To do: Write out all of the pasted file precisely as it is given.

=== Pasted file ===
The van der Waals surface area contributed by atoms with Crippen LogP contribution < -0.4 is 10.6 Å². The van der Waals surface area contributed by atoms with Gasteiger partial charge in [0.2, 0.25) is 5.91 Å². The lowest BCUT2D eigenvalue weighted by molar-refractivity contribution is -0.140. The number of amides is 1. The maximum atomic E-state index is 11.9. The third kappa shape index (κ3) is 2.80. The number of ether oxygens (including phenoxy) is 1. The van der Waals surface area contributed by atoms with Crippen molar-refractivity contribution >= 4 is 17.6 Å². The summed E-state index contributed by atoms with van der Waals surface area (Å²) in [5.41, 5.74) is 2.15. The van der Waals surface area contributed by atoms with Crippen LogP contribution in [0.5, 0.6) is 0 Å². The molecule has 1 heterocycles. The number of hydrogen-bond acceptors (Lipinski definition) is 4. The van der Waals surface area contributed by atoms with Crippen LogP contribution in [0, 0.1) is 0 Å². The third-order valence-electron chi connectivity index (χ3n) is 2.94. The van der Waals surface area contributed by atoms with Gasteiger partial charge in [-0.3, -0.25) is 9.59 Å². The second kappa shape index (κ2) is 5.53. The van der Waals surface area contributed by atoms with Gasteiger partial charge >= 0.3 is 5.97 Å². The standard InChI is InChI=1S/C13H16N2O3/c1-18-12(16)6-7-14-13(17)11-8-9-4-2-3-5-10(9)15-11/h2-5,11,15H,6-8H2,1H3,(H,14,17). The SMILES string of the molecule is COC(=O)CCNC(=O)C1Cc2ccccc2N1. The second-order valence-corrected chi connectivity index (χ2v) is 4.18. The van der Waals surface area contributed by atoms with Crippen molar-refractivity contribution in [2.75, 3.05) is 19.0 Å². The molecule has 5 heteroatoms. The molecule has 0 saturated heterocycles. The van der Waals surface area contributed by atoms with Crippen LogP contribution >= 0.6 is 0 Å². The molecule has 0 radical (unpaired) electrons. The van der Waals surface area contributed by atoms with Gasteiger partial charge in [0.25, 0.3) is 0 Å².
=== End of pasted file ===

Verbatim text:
The van der Waals surface area contributed by atoms with Crippen LogP contribution < -0.4 is 10.6 Å². The van der Waals surface area contributed by atoms with Gasteiger partial charge in [0.2, 0.25) is 5.91 Å². The lowest BCUT2D eigenvalue weighted by molar-refractivity contribution is -0.140. The number of amides is 1. The maximum atomic E-state index is 11.9. The third kappa shape index (κ3) is 2.80. The number of ether oxygens (including phenoxy) is 1. The van der Waals surface area contributed by atoms with Crippen molar-refractivity contribution >= 4 is 17.6 Å². The summed E-state index contributed by atoms with van der Waals surface area (Å²) in [5.41, 5.74) is 2.15. The van der Waals surface area contributed by atoms with Crippen LogP contribution in [0.5, 0.6) is 0 Å². The molecule has 1 heterocycles. The number of hydrogen-bond acceptors (Lipinski definition) is 4. The van der Waals surface area contributed by atoms with Crippen LogP contribution in [0, 0.1) is 0 Å². The third-order valence-electron chi connectivity index (χ3n) is 2.94. The van der Waals surface area contributed by atoms with Gasteiger partial charge in [-0.3, -0.25) is 9.59 Å². The second kappa shape index (κ2) is 5.53. The van der Waals surface area contributed by atoms with Gasteiger partial charge >= 0.3 is 5.97 Å². The standard InChI is InChI=1S/C13H16N2O3/c1-18-12(16)6-7-14-13(17)11-8-9-4-2-3-5-10(9)15-11/h2-5,11,15H,6-8H2,1H3,(H,14,17). The SMILES string of the molecule is COC(=O)CCNC(=O)C1Cc2ccccc2N1. The second-order valence-corrected chi connectivity index (χ2v) is 4.18. The van der Waals surface area contributed by atoms with Crippen molar-refractivity contribution in [2.75, 3.05) is 19.0 Å². The molecule has 5 heteroatoms. The molecule has 0 saturated heterocycles. The van der Waals surface area contributed by atoms with Crippen LogP contribution >= 0.6 is 0 Å². The molecule has 0 radical (unpaired) electrons. The van der Waals surface area contributed by atoms with Gasteiger partial charge in [0.25, 0.3) is 0 Å².